Historical inflation and stock value experience, Financial Management

Historical Inflation and Stock Value Experience

The experimental evidence denies the status of stocks as a good hedge against inflation. A study conducted by Ibbotson and Brinson in 1987 confirms this fact. Table 2 presents their findings which is depicted in two parts. The first part includes yearly inflation readings which are then placed in one of the six groups defined as extraordinary deflation (-4% and below) to extraordinary inflation (8% and above). The concurrent year's average stock market return has been shown in the second column. Table 2 indicates the findings for the post World War II era and a long-term experience. Clearly, the table indicates that exceptionally high inflation rates are not conducive for the common equity. It is also visible from the table that during the periods of stable price and modest inflation, common stock produced returns were a little higher than those generated during the unusual deflationary periods. However, in real terms, the returns produced by common stocks during these two situations were quite close to each other.

The relationship of stocks returns with rising and declining inflation rates have been shown in the second part of the table. The results presented in nominal terms are very significant. The nominal stock returns registered during the 31-year period of rising inflation (at least 5 percent or more) were not more than 3 percent. However, during the periods of rapidly declining inflation rates, gains above 11 percent were attained. The interrelation between inflation and stock price changes was the favorite topic for academic studies. This was further stimulated by the development of the Center for Research on Security Prices (CRSP) data files in the 1960s and the extraordinary high inflation experienced in 1960. Various researches have been conducted and hence theories were established to deduce the relationship between the stock price return and the inflation rate. These theories were described with different names such as real output, investor rationality and nominal contracting. Modigliani and Cohn proposed the investor rationality hypothesis in 1979. Their theory suggests that investors generally misjudge the rates of inflation during the period of high inflation. This happens probably because they always try to find out the correlation between the nominal interest rates with earning yields for the stock market. For instance, if an investor believes that the rate of inflation has moved from 4% to 5%, the important thing that an investor would like to know will be the impact of this change on the stock market prices. According to the Modilgliani and Cohn hypothesis, an investor will accordingly increase the inflation premium in the discount rate of bond and stock market and this will change two things. First, the increase in the discount rate will diminish the present value of the stocks as well as bonds in the standard valuation model. The second effect will be observed because of this lower present value. The bond and earning yields of the stock market will increase because of the lower present value of these assets. In addition to this, Modigliani and Cohn irrationality hypothesis states that the analysis should be carried even after fixed income bond adjusts with one percent increase in yield to balance one percent rise in the inflation premium. However, the stock market may not change like the bond market. It can be safely believed that, if the investors fully conced the increased inflation in the form of product and service price rise, the cash flow they receive in the standard valuation model should rise suitably to completely compensate the increase in the inflation rates and therefore no change can be expected in the present value and the current yields. Modigliani and Cohn again argued that an investor could not reduce the value of the corporate nominal liabilities. They further added that, if investors were busy in estimating stocks on an asset value or balance sheet basis, the above said argument would create a valuation problem. Generally, asset valuation requires estimating the value of the assets and liabilities. The equity value can be calculated as the residual value. Use of the asset valuation approach is not inconsistent and can be used in place of the standard valuation model. By using the two valuation methods we can see the equity value of the same firm in two ways.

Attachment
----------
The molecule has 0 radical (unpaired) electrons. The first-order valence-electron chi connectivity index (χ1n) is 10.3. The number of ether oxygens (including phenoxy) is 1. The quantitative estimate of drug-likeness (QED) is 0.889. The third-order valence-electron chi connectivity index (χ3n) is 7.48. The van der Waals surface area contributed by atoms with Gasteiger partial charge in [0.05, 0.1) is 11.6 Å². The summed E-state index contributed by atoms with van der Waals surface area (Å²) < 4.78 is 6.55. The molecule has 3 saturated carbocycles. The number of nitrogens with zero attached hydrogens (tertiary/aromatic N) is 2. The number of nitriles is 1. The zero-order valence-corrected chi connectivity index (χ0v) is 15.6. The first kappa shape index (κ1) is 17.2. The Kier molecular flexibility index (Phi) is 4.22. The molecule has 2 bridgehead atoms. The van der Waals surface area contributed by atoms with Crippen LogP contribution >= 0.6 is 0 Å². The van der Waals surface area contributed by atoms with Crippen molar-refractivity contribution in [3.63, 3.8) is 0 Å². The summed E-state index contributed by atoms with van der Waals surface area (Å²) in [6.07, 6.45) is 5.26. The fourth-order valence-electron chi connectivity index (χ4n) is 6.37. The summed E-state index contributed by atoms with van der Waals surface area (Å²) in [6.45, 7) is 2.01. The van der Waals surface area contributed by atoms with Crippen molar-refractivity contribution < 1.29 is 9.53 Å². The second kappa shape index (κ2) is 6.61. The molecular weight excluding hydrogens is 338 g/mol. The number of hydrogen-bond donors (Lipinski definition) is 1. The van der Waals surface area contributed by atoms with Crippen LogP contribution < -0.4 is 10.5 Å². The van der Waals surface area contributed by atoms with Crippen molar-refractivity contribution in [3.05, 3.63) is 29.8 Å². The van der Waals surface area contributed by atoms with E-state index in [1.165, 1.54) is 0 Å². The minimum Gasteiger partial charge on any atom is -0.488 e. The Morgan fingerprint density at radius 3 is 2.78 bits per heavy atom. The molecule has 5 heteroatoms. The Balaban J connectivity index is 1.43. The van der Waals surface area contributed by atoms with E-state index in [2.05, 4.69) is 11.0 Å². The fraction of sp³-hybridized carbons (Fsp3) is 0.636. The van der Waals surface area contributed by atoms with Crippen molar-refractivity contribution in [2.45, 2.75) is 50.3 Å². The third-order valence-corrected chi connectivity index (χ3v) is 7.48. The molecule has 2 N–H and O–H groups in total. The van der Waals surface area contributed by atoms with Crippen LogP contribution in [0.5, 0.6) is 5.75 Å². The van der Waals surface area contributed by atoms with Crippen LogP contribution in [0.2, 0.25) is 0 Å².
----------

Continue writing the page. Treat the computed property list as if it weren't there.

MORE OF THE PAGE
Posted Date: 9/11/2012 4:55:13 AM | Location : United States

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